Navya Naveli Nanda speaks about women empowerment, and her why she has not opted cinema as her career

She surprised her family and fans alike when she chose to empower women for a living

author_img Shreya Veronica Published :  07th July 2022 05:53 PM   |   Published :   |  07th July 2022 05:53 PM
Pics by: Vinay Madapu

Pics by: Vinay Madapu

Born into a family of glitz and glam, Navya Naveli Nanda, the granddaughter of Amitabh Bachchan, decided to take a path less-travelled. She talks about how her heart beats for women, their empowerment and independence. 

She surprised her family and fans alike when she chose to empower women for a living. Young entrepreneur Navya Naveli Nanda, founded Aara Health, a women-centric health tech company focused on building, creating, and providing scientifically backed affordable healthcare products and services to women in India. We caught up with her at an event by Young Ficci Ladies Organisation. Excerpts:

Was not choosing cinema a conscious decision?
In terms of career and work, you have to be passionate about what you do and my passion wasn’t for films. I think I’m more passionate about women’s rights, their empowerment, and business in general, which is why I pursued this instead of the road most would’ve expected me to take.

What made you foray into healthcare?
Aara Health is a women’s healthcare platform that I co-founded with three other women. We know how women’s health is often stigmatised — we shy away from talking about our bodies openly. Even though the four of us come from a privileged background, we realised that it is difficult to connect openly and get access to information and products. That is why we created a platform that we would use — a platform where women feel safe to come and talk about their bodies, health, ask questions and also get access to products.
 
Were there any major challenges you encountered?
Any start-up is difficult, but I think it’s the most real experience that you can get. Practical and hands-on experience teaches you a lot. It’s been two and a half years since we started and we have learned so much from running-it day to day. I wasn’t afraid of the setbacks which would take shape in any field one would choose — I was more excited to enjoy the journey and the experience.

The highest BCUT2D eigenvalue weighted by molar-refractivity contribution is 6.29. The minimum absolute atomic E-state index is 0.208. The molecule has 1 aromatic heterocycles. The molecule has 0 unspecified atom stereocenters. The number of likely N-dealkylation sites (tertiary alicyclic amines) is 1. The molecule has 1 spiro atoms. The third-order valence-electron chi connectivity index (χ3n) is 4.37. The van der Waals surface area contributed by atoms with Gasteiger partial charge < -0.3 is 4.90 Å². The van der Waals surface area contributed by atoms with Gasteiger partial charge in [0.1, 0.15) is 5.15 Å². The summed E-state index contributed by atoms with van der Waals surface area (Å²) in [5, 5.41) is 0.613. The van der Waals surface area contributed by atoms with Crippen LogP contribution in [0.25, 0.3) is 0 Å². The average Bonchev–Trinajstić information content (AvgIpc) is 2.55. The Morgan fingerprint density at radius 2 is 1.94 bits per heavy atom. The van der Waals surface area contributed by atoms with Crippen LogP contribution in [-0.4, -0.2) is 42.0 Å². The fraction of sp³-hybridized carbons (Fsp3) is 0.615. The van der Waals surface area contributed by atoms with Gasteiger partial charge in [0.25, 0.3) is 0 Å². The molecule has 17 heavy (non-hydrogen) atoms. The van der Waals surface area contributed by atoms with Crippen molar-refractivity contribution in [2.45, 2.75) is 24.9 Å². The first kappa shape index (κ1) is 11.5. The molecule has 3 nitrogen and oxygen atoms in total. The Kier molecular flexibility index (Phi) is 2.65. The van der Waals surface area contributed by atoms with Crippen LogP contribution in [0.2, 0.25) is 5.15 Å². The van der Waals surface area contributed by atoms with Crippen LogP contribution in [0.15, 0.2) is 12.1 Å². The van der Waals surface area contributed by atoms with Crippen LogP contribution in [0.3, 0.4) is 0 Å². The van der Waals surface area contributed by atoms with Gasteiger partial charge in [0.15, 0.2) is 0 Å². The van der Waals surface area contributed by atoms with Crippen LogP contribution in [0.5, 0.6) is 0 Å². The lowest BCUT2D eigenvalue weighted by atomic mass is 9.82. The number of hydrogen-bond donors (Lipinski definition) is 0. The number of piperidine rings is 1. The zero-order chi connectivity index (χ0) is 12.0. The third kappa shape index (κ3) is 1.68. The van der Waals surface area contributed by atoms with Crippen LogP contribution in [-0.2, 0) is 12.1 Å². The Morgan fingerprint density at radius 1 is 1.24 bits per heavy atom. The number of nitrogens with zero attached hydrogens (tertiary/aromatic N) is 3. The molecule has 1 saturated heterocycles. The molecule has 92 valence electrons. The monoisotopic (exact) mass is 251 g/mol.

When we started off, our community was really small, we were only giving out information. Today, we have several products in the market with a community of 70,000 women. Today, we are more confident in ourselves as businesswomen and entrepreneurs.

You’re here supporting Nyayri. Could you share a little more about that?
Today, I am here with Manasi Chaudhari, my partner in my project called Nyayri, a legal awareness initiative that gives free legal advice and counselling to women. Here, we also aim to emphasise the importance of understanding one’s legal rights.

What does an empowered woman look like, to you?
I think it means being able to make any choice that you want and living by that. Often, when we talk about woman empowerment, we say or think of being a CEO or running a company while it can also mean being a wife or a homemaker if that’s what they choose to be. It is about being proud of the choices that you make and not allowing society to let you doubt those choices — this, while also encouraging other women and being proud of them for making the choices that they have made.
 
How was your first time in the city?
It’s a very short trip but I hope to savour some biryani and other local Hyderabadi food. I hope to be back soon, for a longer stay.

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